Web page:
And once again, the race plan worked like a charm! I crossed the finish line in 1:48:43 (unofficial). That averages to a 8:17 pace. That is almost two minutes faster than pretty much the same course in February, and without a taper. Sa-WEEEEEEEEEET!

And the best thing about this race? I topped it off with a nice dip in the ocean to cool off the legs and some cold beers.


And with one more hard workout/race in the books, I enter Taper Land. Population: ME!



Training Weekend 2009

May 19, 2009

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Training weekend totally beat me up this weekend.

After making the road trip up to Franconia, NH on Friday, I woke up bright and early and headed out with the team for a hard 90 mile ride with a belly full of fruit and pancakes.

Last year I stuck to the 60 mile route, but decided to step it up this year and go for the long route. It was definitely a good decision. There were 4 or 5 different groups that started along the same route. I was able to keep up pace with the “A” group for a while, which was a nice fitness test.

Up through the first climb, descending down the other side at around 49 mph (which was pretty slow because of all the wind) and half way through the climb up the Kangamangus, I was able to hang on to the caboose of the”A Train” led by speed freak Toby Wells. I even felt pretty good hanging on the back as we climbed, but once the climb started to get really steep, my HR got dangerously close to my lactate threshold and I had to drop off. Mile 30 is way too early to blow up on a 90 mile ride.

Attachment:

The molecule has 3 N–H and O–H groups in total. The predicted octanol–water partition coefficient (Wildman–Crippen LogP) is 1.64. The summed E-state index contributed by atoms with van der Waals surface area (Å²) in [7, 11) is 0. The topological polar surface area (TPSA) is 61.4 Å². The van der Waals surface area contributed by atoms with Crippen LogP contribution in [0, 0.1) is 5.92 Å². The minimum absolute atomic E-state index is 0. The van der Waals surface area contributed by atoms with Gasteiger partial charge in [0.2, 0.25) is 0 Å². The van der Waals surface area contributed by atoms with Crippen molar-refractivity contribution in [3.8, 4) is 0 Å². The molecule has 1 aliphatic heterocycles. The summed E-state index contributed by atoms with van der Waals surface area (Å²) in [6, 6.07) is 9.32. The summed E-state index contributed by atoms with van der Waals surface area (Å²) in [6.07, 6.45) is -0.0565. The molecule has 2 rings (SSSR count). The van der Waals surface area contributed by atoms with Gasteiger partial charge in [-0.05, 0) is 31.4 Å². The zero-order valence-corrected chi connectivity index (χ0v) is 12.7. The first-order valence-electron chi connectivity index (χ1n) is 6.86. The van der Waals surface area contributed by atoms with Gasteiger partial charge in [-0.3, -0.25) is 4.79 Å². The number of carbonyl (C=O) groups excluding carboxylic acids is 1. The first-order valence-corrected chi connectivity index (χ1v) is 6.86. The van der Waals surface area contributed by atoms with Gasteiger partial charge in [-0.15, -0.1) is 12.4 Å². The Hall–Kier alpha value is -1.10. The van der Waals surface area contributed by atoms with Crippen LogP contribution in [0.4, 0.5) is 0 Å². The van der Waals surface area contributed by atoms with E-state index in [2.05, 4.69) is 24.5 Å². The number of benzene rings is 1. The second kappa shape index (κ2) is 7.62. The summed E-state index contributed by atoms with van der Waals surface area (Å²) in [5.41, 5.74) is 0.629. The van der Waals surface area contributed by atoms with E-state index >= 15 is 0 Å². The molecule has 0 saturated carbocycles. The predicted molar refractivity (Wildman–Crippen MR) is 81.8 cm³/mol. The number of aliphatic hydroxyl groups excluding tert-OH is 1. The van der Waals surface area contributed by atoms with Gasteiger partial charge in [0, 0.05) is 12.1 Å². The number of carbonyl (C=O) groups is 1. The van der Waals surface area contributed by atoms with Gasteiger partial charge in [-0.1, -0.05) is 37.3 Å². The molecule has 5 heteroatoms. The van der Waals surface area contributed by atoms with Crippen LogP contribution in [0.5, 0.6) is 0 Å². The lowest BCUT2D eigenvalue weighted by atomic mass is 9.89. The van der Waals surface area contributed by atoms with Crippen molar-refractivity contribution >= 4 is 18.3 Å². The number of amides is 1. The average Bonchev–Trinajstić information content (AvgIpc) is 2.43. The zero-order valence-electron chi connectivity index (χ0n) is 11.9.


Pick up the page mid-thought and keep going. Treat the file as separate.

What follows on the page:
While I love the company of my teammates for the whole weekend, one of my favorite things about training weekend is the views from the road. Surrounded by snow capped mountains, waterfalls an moose crossing signs every few miles, I couldn’t be happier.

While the route was already hard enough, the wind made it pretty brutal. It was gusting around 30 or 40 mph at some points. And when you are heading up the side of a mountain at 12 mph, and a head wind gusting down your throat drops you down to 7 or 8, you just have to do anything you can to stay upright and keep the rubber side down.

Eventually we did get a few headwinds to take us home. We closed it off with just shy of 6 hours in the saddle. I averaged around 15.5 mph, which seems slow, but it sounded like the A group averaged only around 17 mph, so I didn’t feel so bad.

Views from my 90 mile ride:

The next morning me and hardcore climbing machine Andrea headed out to test the waters for a “swim.” Ther wasn’t much actual swimming involved. It was more of just splashing around until the nerve endings in my face died and stopped screaming in pain. Yeah, the water was somewhere between 50 and 52 degrees. And yes, that is snow on the top of the mountain behind us.

Eventually once my face went numb, I was able to keep pretty normal form. It was less for building my swim fitness and more of just getting used to racing in cold water, but it was definitely a success. This was my first time ever breaking out the booties for a swim. They made a HUGE difference. I love ’em, but I can’t wait for the water to warm up and I can leave them in the car.


The obligatory super hero flexing pose.


Andrea and I discovered this megaphone on the side of Echo Lake.The sign below it says: